He was always the first to start at weeding come together works (eendjambi/oondjambi) and the agricultural fields fencing works in the village. If he found a lady whether young or old, pounding the millet to flower, he would take over the pounding responsibility and the lady would only be responsible for sifting. We spent many days and night with him without knowing his real identity apart from knowing that he was a suspended teacher from one of our catholic schools.

Sometimes we talked about politics with him and he never showed us that he was one of the fighters that engaged the Boer soldiers and the police thugs at Omugulugwombashe, Oshikango and Uukwangula battles. As stated somewhere in this article, we lived with him knowing him as a teacher from Uutsima and that he was a school mate of Andreas Hinandiinetsha Tshimwandi at St Joseph College Dobra.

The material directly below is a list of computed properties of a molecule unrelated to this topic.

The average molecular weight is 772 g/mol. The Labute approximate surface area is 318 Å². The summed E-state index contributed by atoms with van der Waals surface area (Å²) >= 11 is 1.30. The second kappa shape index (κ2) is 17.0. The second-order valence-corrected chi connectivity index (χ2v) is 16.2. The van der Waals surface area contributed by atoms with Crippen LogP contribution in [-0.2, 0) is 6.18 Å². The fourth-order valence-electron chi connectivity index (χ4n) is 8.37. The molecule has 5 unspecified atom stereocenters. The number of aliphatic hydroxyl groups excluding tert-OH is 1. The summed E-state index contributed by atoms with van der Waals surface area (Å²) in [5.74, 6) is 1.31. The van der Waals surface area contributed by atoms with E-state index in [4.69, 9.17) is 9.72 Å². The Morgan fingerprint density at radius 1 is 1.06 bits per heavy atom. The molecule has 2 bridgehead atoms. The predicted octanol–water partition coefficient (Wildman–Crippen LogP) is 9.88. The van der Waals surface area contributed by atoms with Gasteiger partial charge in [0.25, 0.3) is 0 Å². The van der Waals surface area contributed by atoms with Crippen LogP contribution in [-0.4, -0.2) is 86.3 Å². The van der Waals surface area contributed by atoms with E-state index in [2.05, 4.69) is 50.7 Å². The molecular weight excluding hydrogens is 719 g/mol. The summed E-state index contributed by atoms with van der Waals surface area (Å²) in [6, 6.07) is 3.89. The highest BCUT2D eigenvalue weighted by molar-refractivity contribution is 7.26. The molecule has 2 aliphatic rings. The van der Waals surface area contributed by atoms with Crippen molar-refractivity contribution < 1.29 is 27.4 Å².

In 1968, a relative of comrade Lungada passed on and Patrick told his trustworthy Comrades Eino Kalola and Leonard Tshapumba that he wished to express his sympathy to his brother and his other relatives at the villages hence he wished to go there. Apparently comrades Kalola and Leonard advised him against the idea to visit Ongandjera district.

After he convinced them that nothing would happened to him, they eventually let him go. Since his bicycle was not good mechanically, Comrade Eino Kalola gave him his to use to go to Ongandjera. According to Comrade Kalola and what Patrick told us one night, at one of our usual political and briefing meetings, on his way to his village, he was unfortunately spotted by an agent of the apartheid South African police who was his village mate and reported him to the apartheid South African Police at Okahao.